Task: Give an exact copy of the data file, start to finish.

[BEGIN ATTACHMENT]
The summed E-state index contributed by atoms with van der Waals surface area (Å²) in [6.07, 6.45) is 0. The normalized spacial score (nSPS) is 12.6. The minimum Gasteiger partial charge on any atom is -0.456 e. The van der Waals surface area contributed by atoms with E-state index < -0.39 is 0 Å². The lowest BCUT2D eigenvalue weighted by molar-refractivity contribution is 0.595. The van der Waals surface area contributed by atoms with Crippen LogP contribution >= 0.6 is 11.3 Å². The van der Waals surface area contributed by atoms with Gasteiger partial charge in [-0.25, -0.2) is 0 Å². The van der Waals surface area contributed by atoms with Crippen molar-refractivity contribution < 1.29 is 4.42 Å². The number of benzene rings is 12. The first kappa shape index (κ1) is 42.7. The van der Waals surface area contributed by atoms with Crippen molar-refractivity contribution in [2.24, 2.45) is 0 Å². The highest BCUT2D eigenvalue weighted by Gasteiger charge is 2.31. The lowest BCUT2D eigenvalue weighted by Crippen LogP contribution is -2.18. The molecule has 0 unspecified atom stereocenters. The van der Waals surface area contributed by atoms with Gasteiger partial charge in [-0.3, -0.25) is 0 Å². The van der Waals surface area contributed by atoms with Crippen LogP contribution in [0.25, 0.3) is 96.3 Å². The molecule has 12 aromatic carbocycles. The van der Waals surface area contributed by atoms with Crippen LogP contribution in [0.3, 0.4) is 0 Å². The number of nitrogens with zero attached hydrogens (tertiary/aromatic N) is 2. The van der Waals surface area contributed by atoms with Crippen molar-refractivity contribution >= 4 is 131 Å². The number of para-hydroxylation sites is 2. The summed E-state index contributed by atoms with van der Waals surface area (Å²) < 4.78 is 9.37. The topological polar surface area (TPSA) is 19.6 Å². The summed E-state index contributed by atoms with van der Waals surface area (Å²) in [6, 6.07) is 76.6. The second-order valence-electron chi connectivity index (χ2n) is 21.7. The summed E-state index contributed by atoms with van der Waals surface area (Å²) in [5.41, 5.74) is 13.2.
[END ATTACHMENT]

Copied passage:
The summed E-state index contributed by atoms with van der Waals surface area (Å²) in [6.07, 6.45) is 0. The normalized spacial score (nSPS) is 12.6. The minimum Gasteiger partial charge on any atom is -0.456 e. The van der Waals surface area contributed by atoms with E-state index < -0.39 is 0 Å². The lowest BCUT2D eigenvalue weighted by molar-refractivity contribution is 0.595. The van der Waals surface area contributed by atoms with Crippen LogP contribution >= 0.6 is 11.3 Å². The van der Waals surface area contributed by atoms with Gasteiger partial charge in [-0.25, -0.2) is 0 Å². The van der Waals surface area contributed by atoms with Crippen molar-refractivity contribution < 1.29 is 4.42 Å². The number of benzene rings is 12. The first kappa shape index (κ1) is 42.7. The van der Waals surface area contributed by atoms with Crippen molar-refractivity contribution in [2.24, 2.45) is 0 Å². The highest BCUT2D eigenvalue weighted by Gasteiger charge is 2.31. The lowest BCUT2D eigenvalue weighted by Crippen LogP contribution is -2.18. The molecule has 0 unspecified atom stereocenters. The van der Waals surface area contributed by atoms with Gasteiger partial charge in [-0.3, -0.25) is 0 Å². The van der Waals surface area contributed by atoms with Crippen LogP contribution in [0.25, 0.3) is 96.3 Å². The molecule has 12 aromatic carbocycles. The van der Waals surface area contributed by atoms with Crippen LogP contribution in [0.3, 0.4) is 0 Å². The number of nitrogens with zero attached hydrogens (tertiary/aromatic N) is 2. The van der Waals surface area contributed by atoms with Crippen molar-refractivity contribution >= 4 is 131 Å². The number of para-hydroxylation sites is 2. The summed E-state index contributed by atoms with van der Waals surface area (Å²) < 4.78 is 9.37. The topological polar surface area (TPSA) is 19.6 Å². The summed E-state index contributed by atoms with van der Waals surface area (Å²) in [6, 6.07) is 76.6. The second-order valence-electron chi connectivity index (χ2n) is 21.7. The summed E-state index contributed by atoms with van der Waals surface area (Å²) in [5.41, 5.74) is 13.2.